I have a friend who takes a month every year to write one song a day. “Most of them are complete crap,” he says, “but at the end, I have one or two songs that are good, or at least decent starts at being good. And that’s better than having no songs at all.” I’ve always admired his discipline in this. I’ve always wanted to commit myself to that kind of intensive creative process. One of the things you should understand about me is that I am not the kind of person who often commits to a regimen like this and sticks to it. I have begun and given up on songs, poetry, paintings, exercise plans, knitting projects, diets, language courses, book proposals… You name it, I’ve probably tried and not finished it.

Thousands of people committing to the insanity of writing a novel in a month meant I would have lots of support from other crazy people. And if I didn’t finish, well, nobody knew I was doing it anyway.

Except that I immediately told someone. And then another person. And then another. I started making references to needing to “go home to work on my novel.” My senior minister bet me $100 that I can’t finish (he knows how to motivate me). Other people who witnessed this took offense on my behalf; if I finish, they have promised to donate $100 each to the church. Next year I may make this an official fundraiser.

Strange things have happened to me this month. I have become a peculiar person, unknown to me, who prefers to stay home and write rather than going out. I wander around with story lines and characters in my head, and am suddenly prone to shouting, “Oh!” and running for my computer – which now comes with me everywhere, to work, on the train, to the coffee shop, to bed, just in case I should have an idea. I am completely obsessed with my word count, although not so much so that I’ve resorted to the tricks other writers post on the NaNoWriMo forums, which tell me to pad my word count with extra clauses and never use contractions. I haven’t had a decent night of sleep since I began. I forget other deadlines. I’m sure some of my friends think I’ve vanished, and the rest are annoyed and waiting for December 1 to arrive. This process is making me a bit of a lunatic. Read more

New Poems by “Pink Shoes”

This month we feature two new poems by a pseudonymous blogger who writes at Pink Shoes in the Pulpit.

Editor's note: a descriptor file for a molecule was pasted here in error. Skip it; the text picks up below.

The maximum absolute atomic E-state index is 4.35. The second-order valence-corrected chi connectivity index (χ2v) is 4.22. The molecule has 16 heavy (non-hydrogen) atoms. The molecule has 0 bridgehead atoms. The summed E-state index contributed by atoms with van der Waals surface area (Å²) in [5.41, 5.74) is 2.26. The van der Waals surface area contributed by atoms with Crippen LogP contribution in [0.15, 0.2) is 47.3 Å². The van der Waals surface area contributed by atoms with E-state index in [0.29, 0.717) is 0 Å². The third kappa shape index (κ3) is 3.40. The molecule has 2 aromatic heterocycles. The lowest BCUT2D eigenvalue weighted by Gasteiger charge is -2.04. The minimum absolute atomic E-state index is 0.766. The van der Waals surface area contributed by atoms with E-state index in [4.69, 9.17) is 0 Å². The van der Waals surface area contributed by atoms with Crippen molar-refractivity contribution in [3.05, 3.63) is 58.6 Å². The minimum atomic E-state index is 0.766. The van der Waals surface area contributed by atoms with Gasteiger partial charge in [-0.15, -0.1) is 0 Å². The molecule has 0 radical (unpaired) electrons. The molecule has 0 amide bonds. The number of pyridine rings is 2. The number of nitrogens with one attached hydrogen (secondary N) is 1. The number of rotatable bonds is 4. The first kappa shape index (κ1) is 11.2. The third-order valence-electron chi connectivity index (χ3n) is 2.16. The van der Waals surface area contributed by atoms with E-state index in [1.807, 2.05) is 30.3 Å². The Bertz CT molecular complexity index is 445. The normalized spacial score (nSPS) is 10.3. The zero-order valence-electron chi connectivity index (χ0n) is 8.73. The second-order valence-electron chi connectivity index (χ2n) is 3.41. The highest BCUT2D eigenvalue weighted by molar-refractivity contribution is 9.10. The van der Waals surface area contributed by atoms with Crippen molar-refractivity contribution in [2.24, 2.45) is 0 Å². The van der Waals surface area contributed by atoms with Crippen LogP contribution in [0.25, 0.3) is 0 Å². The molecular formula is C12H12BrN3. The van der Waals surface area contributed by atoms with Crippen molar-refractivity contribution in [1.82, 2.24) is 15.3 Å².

Words

You remind me of words
I said long ago
Words that I’d forgotten
and scenarios
I had scrubbed clean away.
You make me laugh
and somehow sad,
not knowing what
this is all about.
I scanned over some
pieces today
that represented
more than the black and white
on the page,
and that conjured up places
I’d allowed to gather dust.
Tile by tile
Piece by piece
Creating a bit of
wholeness.

_____________

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The Holy Spirit Resides in My Mattress

This tradition continued when I went to seminary and started serving three small rural churches in southern Indiana. I would struggle with a sermon or, even worse, have NO IDEA what I was going to preach on, and so I would go to sleep, and wake up with the entire sermon in my head. All I had to do was sit and write it.

It wasn’t that I hadn’t done the work beforehand. I went to a Presbyterian seminary and was schooled in how to do exegesis. I took Greek, Hebrew, Old Testament and New Testament Exegesis, and basic preaching. I knew how to do the outline, how to make the connections, to check commentaries, to read in other translations, to check the context, to talk with other pastors in my lectionary group, and to journal my own thoughts during the week before I get to that point. I did all of these things … but I believe it is the Holy Spirit residing in my mattress that does the real work.

At first my family didn’t understand how this worked. My immediate family came down to celebrate my first Christmas as a pastor with me. (I am one of 8 children, and everyone came except one sister and her husband … it was a full house!) About mid-afternoon on Christmas Eve I still had not finished my sermon and was busy preparing dinner. My family freaked out, “Tricia, don’t you need to go to your office (in the next room) and write your sermon?” “No,” I’d reply, “I’ll go take a nap in a little while, and it will be fine.” Read more